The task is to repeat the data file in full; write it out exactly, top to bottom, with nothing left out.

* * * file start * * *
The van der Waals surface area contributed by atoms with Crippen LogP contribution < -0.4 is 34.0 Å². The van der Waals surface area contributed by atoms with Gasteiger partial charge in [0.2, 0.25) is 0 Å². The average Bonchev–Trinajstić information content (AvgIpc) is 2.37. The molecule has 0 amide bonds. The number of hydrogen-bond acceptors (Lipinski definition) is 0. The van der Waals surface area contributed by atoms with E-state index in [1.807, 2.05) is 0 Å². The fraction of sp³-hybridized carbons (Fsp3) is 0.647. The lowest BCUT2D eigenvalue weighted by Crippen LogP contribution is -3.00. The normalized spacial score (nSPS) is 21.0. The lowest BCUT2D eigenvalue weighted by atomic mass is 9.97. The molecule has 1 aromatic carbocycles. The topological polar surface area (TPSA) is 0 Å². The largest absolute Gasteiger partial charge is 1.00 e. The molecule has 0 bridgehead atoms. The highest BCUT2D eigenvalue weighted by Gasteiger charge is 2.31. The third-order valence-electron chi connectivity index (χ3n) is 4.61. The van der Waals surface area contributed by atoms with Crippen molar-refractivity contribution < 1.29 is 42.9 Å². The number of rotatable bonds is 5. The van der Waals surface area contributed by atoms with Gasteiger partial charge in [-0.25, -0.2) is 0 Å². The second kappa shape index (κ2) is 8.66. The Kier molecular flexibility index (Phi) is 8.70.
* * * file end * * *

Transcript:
The van der Waals surface area contributed by atoms with Crippen LogP contribution < -0.4 is 34.0 Å². The van der Waals surface area contributed by atoms with Gasteiger partial charge in [0.2, 0.25) is 0 Å². The average Bonchev–Trinajstić information content (AvgIpc) is 2.37. The molecule has 0 amide bonds. The number of hydrogen-bond acceptors (Lipinski definition) is 0. The van der Waals surface area contributed by atoms with E-state index in [1.807, 2.05) is 0 Å². The fraction of sp³-hybridized carbons (Fsp3) is 0.647. The lowest BCUT2D eigenvalue weighted by Crippen LogP contribution is -3.00. The normalized spacial score (nSPS) is 21.0. The lowest BCUT2D eigenvalue weighted by atomic mass is 9.97. The molecule has 1 aromatic carbocycles. The topological polar surface area (TPSA) is 0 Å². The largest absolute Gasteiger partial charge is 1.00 e. The molecule has 0 bridgehead atoms. The highest BCUT2D eigenvalue weighted by Gasteiger charge is 2.31. The third-order valence-electron chi connectivity index (χ3n) is 4.61. The van der Waals surface area contributed by atoms with Crippen molar-refractivity contribution < 1.29 is 42.9 Å². The number of rotatable bonds is 5. The van der Waals surface area contributed by atoms with Gasteiger partial charge in [-0.25, -0.2) is 0 Å². The second kappa shape index (κ2) is 8.66. The Kier molecular flexibility index (Phi) is 8.70.